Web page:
As soon as the kanamycin-resistant colonies have reached a diameter of approximately 0.5 cm, half of them are put onto regeneration medium (LS medium, 2% sucrose, 0.5 mg/l benzylaminopurine BAP) and are kept in a growth cabinet with 12 hours of lilht (3,000-5,000 lux) at 24.degree. C. The other half is propagated as a callus culture on LS medium containing 1 mg/l NAA, 0.2 mg/l kinetin, 0.1 mg/l BAP and 100 mg/l kanamycin sulphate. As soon as the regenerated shoots are approx. 1 cm in length, they are cut off and placed onto 1/2 LS medium (1% sucrose, 0.8% agar) without growth regulators for rooting. The shoots are rooted on 1/2 MS medium containing 100 mg/l kanamycin sulphate and are later transferred to soil.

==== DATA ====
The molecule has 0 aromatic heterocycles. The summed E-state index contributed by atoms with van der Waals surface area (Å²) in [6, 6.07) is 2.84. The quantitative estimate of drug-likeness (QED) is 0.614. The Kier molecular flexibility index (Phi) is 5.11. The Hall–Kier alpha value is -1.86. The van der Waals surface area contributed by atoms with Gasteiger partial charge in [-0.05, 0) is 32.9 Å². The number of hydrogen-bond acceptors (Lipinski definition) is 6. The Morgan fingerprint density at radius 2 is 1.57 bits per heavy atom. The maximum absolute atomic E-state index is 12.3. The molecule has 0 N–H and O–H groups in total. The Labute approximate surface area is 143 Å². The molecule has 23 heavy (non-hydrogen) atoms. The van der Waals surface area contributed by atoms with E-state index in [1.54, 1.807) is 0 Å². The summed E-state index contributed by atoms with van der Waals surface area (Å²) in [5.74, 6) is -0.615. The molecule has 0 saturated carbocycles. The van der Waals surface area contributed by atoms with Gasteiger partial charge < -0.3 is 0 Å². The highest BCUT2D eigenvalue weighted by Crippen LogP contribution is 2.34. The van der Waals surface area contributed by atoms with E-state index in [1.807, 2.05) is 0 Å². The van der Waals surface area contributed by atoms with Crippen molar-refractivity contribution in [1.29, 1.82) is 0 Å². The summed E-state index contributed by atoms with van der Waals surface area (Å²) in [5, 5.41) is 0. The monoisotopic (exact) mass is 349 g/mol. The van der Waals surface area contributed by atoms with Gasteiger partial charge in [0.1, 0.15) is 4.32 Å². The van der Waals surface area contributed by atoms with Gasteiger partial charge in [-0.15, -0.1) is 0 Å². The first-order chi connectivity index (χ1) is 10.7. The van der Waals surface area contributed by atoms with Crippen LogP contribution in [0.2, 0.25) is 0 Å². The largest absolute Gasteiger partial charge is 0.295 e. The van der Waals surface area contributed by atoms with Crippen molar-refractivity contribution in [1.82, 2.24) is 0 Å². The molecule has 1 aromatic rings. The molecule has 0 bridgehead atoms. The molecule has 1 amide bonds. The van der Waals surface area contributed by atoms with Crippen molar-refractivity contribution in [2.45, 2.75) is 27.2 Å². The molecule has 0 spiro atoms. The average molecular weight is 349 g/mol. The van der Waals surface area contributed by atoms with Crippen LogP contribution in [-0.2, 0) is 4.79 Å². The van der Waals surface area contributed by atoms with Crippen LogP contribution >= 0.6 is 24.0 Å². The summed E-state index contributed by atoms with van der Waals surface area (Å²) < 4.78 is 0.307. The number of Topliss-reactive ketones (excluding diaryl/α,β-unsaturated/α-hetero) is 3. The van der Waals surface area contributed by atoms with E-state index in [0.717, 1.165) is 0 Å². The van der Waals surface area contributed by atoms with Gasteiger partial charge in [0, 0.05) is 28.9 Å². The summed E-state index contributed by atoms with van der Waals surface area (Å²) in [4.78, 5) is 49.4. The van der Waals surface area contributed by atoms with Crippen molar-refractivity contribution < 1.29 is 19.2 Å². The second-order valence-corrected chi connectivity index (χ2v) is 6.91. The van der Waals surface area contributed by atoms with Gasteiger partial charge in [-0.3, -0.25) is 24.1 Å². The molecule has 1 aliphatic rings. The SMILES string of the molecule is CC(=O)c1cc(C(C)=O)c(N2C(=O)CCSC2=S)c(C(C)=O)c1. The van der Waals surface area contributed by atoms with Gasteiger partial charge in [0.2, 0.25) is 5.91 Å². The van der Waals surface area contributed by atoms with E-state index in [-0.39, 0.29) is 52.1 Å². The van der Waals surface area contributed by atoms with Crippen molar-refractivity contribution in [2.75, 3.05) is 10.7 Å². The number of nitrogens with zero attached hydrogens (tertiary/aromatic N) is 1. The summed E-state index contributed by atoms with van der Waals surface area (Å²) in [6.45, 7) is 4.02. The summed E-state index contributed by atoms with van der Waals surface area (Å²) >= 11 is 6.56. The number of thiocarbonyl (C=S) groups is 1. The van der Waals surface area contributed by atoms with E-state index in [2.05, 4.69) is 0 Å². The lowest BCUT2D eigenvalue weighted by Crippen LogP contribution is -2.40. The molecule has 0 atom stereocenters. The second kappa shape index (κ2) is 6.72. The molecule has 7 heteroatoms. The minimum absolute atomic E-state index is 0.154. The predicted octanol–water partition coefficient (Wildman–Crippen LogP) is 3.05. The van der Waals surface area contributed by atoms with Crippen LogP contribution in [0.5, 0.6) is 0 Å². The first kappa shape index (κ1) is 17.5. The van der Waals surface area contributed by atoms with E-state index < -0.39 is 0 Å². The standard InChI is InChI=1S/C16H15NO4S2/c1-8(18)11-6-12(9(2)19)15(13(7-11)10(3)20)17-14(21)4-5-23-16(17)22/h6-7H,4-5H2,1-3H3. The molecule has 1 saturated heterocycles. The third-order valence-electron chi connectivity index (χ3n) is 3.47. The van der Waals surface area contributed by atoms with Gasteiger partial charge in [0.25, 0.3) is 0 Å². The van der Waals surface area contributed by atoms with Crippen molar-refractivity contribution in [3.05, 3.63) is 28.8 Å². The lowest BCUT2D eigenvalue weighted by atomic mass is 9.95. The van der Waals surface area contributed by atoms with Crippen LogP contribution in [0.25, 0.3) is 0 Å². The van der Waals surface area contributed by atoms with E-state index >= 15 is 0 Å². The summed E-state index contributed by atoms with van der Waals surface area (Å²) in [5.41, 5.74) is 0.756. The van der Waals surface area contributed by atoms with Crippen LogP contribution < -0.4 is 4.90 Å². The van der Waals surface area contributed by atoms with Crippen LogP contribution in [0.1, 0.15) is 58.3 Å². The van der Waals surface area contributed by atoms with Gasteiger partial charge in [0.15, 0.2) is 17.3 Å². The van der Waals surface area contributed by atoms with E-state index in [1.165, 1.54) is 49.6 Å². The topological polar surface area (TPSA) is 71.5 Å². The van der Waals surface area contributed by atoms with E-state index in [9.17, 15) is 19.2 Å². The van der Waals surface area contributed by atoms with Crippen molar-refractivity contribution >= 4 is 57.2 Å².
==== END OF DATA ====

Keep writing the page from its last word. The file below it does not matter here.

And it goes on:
f) Transformation of leaf discs by Agrobacterium tumefaciens
For the transformation of leaf discs (Horsch et al. 1985), discs of 1 cm diameter are cut out of approx. 2-3 cm long leaves of sterile shoot cultures and incubated with a suspension of the relevant Agrobacteria (approx. 10.sup.9 /ml) (cf. b) in Am medium, see below) for approx. 5 minutes. The infected leaf discs are kept on MS medium (see below) without hormones for 3-4 days at approx. 24.degree. C. During this time, Agrobacterium overgrows the leaf discs. The leaf discs are then washed in MS medium (0.5 mg/ml BAP, 0.1 mg/ml NAA) and put on the same medium (0.8% agar) containing 500 .mu.g/ml cefotaxim and 100 .mu.g/ml kanamycin sulphate (Sigma). The medium should be renewed after two weeks. Transformed shoots are visible after a further 2-3 weeks. The regeneration of shoots without selection pressure should also be carried out in parallel. The regenerated shoots then have to be tested for transformation by biological assays for, for example, nopaline synthase or stilbene synthase activity. In this manner, 1-10% of transformed shoots are obtained.